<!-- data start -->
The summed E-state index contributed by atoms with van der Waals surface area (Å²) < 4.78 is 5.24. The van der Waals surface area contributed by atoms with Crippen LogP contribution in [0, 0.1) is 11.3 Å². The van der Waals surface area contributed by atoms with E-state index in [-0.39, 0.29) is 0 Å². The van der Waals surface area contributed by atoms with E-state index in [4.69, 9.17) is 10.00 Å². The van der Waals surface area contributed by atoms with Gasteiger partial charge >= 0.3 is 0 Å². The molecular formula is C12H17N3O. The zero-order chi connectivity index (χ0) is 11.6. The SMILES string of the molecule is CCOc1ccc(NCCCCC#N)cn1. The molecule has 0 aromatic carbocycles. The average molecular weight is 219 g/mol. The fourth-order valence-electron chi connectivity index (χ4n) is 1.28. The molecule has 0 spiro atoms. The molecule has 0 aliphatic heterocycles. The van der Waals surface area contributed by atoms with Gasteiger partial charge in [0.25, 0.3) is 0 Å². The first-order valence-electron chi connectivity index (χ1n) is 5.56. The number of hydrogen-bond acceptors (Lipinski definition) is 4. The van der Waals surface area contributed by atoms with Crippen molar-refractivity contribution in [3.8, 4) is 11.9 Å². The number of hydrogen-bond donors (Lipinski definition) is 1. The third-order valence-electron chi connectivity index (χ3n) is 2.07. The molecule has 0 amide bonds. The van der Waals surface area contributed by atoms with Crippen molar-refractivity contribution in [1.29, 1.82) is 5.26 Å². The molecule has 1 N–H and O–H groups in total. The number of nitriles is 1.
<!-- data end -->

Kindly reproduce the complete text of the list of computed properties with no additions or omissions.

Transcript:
The summed E-state index contributed by atoms with van der Waals surface area (Å²) < 4.78 is 5.24. The van der Waals surface area contributed by atoms with Crippen LogP contribution in [0, 0.1) is 11.3 Å². The van der Waals surface area contributed by atoms with E-state index in [-0.39, 0.29) is 0 Å². The van der Waals surface area contributed by atoms with E-state index in [4.69, 9.17) is 10.00 Å². The van der Waals surface area contributed by atoms with Gasteiger partial charge >= 0.3 is 0 Å². The molecular formula is C12H17N3O. The zero-order chi connectivity index (χ0) is 11.6. The SMILES string of the molecule is CCOc1ccc(NCCCCC#N)cn1. The molecule has 0 aromatic carbocycles. The average molecular weight is 219 g/mol. The fourth-order valence-electron chi connectivity index (χ4n) is 1.28. The molecule has 0 spiro atoms. The molecule has 0 aliphatic heterocycles. The van der Waals surface area contributed by atoms with Gasteiger partial charge in [0.25, 0.3) is 0 Å². The first-order valence-electron chi connectivity index (χ1n) is 5.56. The number of hydrogen-bond acceptors (Lipinski definition) is 4. The van der Waals surface area contributed by atoms with Crippen molar-refractivity contribution in [3.8, 4) is 11.9 Å². The number of hydrogen-bond donors (Lipinski definition) is 1. The third-order valence-electron chi connectivity index (χ3n) is 2.07. The molecule has 0 amide bonds. The van der Waals surface area contributed by atoms with Crippen molar-refractivity contribution in [1.29, 1.82) is 5.26 Å². The molecule has 1 N–H and O–H groups in total. The number of nitriles is 1.